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Small businesses are a lucrative target for cybercriminals trying to launch ransomware malware attacks, and the problem is only getting worse. Careless employees are tricked, typically using phishing emails, and the custom malware encrypts various files - demanding a ransom payment or the files will be permanently encrypted.
"They set the ransom so low that, as violated as I feel and as much as I wanted to fight, at the end of the day I realized I can pay and get back to work," said Mark Stefanick, president of Advantage Benefits Solutions, in a statement published by the Wall Street Journal. Stefanick chose to pay the $400 ransom so files were quickly decrypted and his company could get back to normal operation.
Around 30 percent of ransomware victims choose to pay the ransom to end the cyberattack, according to Trend Micro chief cybersecurity officer Tom Kellerman. There were at least 250,000 new ransomware samples studied by Intel Security during Q4 2014, a whopping 155 percent increase quarter-over-quarter.
A hacker group with support from the Chinese government has operated for more than 10 years without being detected, able to compromise information from companies and reporters, according to FireEye. Many of the attacks started with social engineering, with victims unknowingly installing the Mysterious Eagle malware onto PCs - so the hacker group could remotely monitor and control the compromised systems.
The APT30 group has been in operation from 2004 and was able to collect information "about journalists, dissidents and political developments in relation to China targeting government and military organizations, and targeting economic sectors of interest to China's economy."
The Chinese government has long been accused of funding cybercriminal groups aimed at compromising western targets - much of the attention is focused on the US government and companies with US customers.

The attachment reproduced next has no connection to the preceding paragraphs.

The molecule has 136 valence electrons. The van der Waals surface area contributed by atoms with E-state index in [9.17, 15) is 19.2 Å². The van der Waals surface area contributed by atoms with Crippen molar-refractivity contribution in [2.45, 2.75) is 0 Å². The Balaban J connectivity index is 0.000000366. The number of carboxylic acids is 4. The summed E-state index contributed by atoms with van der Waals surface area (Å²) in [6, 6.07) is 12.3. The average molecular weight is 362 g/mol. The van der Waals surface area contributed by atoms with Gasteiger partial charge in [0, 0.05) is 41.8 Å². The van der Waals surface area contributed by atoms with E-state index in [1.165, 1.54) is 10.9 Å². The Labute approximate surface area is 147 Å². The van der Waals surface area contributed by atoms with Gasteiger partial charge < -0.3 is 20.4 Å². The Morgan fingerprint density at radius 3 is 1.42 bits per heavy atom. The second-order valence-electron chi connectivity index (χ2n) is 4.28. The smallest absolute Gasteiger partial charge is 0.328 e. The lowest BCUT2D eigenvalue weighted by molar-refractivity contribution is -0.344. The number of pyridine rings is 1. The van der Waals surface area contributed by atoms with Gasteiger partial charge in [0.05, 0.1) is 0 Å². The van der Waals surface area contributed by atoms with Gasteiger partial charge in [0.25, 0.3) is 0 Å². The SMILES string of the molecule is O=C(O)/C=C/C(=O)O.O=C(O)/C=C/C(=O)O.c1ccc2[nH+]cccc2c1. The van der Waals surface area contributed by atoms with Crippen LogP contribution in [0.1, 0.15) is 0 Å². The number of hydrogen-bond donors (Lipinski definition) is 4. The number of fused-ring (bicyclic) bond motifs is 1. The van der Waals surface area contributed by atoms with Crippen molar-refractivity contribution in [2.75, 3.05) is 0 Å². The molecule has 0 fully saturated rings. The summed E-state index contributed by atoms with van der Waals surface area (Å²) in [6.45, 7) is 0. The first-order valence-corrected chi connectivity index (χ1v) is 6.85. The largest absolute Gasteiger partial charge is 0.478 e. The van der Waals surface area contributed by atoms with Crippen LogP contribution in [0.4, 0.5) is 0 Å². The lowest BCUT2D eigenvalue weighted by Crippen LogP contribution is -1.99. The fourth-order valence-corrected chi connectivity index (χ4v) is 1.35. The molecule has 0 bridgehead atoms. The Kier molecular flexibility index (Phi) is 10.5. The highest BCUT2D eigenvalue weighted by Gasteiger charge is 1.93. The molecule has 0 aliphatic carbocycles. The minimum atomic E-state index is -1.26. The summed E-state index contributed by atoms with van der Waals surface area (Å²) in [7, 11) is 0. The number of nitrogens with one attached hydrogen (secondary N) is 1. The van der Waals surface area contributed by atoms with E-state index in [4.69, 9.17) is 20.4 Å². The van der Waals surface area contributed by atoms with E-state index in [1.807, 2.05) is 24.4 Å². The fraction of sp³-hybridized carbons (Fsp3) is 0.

Most headlines featuring hackers tend to focus on cybercriminals trying to breach security protocols for criminal gain - but there is a growing effort to support "white hat" hackers working in an ethnical manner to find security bugs.
"There are actually a lot of good hackers out there that are revealing vulnerabilities and bugs in technology that we all rely on," said Keren Elazari, analyst for GigaOM Research, while speaking during the Atlantic Security Conference, in a statement to CBC's "Mainstreet" program. "A lot of companies are still kind of reluctant to open their doors to hackers... that's something I'm trying to change."
Google, Facebook, Tesla, and other companies rely on so-called "bug bounty" programs that provide cash and other incentives for coders. It can be difficult for internal programmers to try to work out bugs and vulnerabilities in their own software, so having outside help can be critical.
Even with companies spending more on cybersecurity efforts, data security breaches are at an all-time high, the Gartner research group recently said.
However, these high-profile breaches are finally sounding alarm bells among C-level executives - and they may be desperate to spend money - but aren't really sure what they are buying and trying to implement.
The number of security information and event management (SIEM) solutions leads the way in regard to cybersecurity, collecting, saving and analyzing security data. However, trying to sort through all of that data remains rather confusing, but security analytics technology is maturing.
Cybersecurity is a complicated issue that has serious ramifications for the United States and other countries that aren't focusing enough attention on the matter. More national governments are developing programs to attack political rivals, in an effort to steal information and cause data breaches.
"Cyber is a weapon of war," said Ray Boisvert, former head of intelligence for the Canadian Security Intelligence Service (CSIS), in a statement to The Register. "The NASDAQ and Home Depot hacks are examples of this."
There are around 60 countries involved in various forms of cyberespionage, including terrorist groups like Hezbollah, according to US assistant secretary of defense for Homeland Defense and Global Security, Eric Rosenbach. Boisvert thinks that number is accurate, though much of the attention is focused on Russia and China.
Russian intelligence agents are now sharing sophisticated malware created for cybercriminals and organized crime to use in their efforts to conduct cyberespionage.